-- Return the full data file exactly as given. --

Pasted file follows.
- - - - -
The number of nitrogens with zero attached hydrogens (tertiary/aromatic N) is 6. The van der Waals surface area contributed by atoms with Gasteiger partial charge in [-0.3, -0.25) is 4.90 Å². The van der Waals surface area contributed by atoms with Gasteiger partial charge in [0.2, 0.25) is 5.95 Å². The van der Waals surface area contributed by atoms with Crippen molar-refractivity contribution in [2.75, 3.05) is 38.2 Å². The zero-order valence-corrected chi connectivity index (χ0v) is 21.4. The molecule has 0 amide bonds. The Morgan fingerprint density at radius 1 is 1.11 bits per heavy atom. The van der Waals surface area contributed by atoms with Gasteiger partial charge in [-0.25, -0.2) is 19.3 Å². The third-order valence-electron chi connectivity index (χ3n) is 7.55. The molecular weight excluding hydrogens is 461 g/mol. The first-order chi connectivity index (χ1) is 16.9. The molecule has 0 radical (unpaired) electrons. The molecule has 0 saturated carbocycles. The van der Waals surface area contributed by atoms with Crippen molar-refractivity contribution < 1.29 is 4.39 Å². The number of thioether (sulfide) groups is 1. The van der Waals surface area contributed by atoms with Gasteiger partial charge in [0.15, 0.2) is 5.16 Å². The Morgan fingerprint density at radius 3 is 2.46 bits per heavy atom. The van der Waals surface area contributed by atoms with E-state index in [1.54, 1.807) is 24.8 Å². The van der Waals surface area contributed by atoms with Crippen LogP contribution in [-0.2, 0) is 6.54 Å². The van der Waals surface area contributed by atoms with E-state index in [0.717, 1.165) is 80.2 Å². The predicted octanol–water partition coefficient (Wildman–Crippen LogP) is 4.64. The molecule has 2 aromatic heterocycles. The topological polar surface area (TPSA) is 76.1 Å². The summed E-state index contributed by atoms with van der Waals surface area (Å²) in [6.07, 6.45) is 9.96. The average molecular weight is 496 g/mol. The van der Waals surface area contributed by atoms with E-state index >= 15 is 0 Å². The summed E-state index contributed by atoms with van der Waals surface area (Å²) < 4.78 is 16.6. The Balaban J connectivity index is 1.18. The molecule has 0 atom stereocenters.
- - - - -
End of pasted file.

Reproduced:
The number of nitrogens with zero attached hydrogens (tertiary/aromatic N) is 6. The van der Waals surface area contributed by atoms with Gasteiger partial charge in [-0.3, -0.25) is 4.90 Å². The van der Waals surface area contributed by atoms with Gasteiger partial charge in [0.2, 0.25) is 5.95 Å². The van der Waals surface area contributed by atoms with Crippen molar-refractivity contribution in [2.75, 3.05) is 38.2 Å². The zero-order valence-corrected chi connectivity index (χ0v) is 21.4. The molecule has 0 amide bonds. The Morgan fingerprint density at radius 1 is 1.11 bits per heavy atom. The van der Waals surface area contributed by atoms with Gasteiger partial charge in [-0.25, -0.2) is 19.3 Å². The third-order valence-electron chi connectivity index (χ3n) is 7.55. The molecular weight excluding hydrogens is 461 g/mol. The first-order chi connectivity index (χ1) is 16.9. The molecule has 0 radical (unpaired) electrons. The molecule has 0 saturated carbocycles. The van der Waals surface area contributed by atoms with Crippen molar-refractivity contribution < 1.29 is 4.39 Å². The number of thioether (sulfide) groups is 1. The van der Waals surface area contributed by atoms with Gasteiger partial charge in [0.15, 0.2) is 5.16 Å². The Morgan fingerprint density at radius 3 is 2.46 bits per heavy atom. The van der Waals surface area contributed by atoms with E-state index in [1.54, 1.807) is 24.8 Å². The van der Waals surface area contributed by atoms with Crippen LogP contribution in [-0.2, 0) is 6.54 Å². The van der Waals surface area contributed by atoms with E-state index in [0.717, 1.165) is 80.2 Å². The predicted octanol–water partition coefficient (Wildman–Crippen LogP) is 4.64. The molecule has 2 aromatic heterocycles. The topological polar surface area (TPSA) is 76.1 Å². The summed E-state index contributed by atoms with van der Waals surface area (Å²) in [6.07, 6.45) is 9.96. The average molecular weight is 496 g/mol. The van der Waals surface area contributed by atoms with E-state index >= 15 is 0 Å². The summed E-state index contributed by atoms with van der Waals surface area (Å²) < 4.78 is 16.6. The Balaban J connectivity index is 1.18. The molecule has 0 atom stereocenters.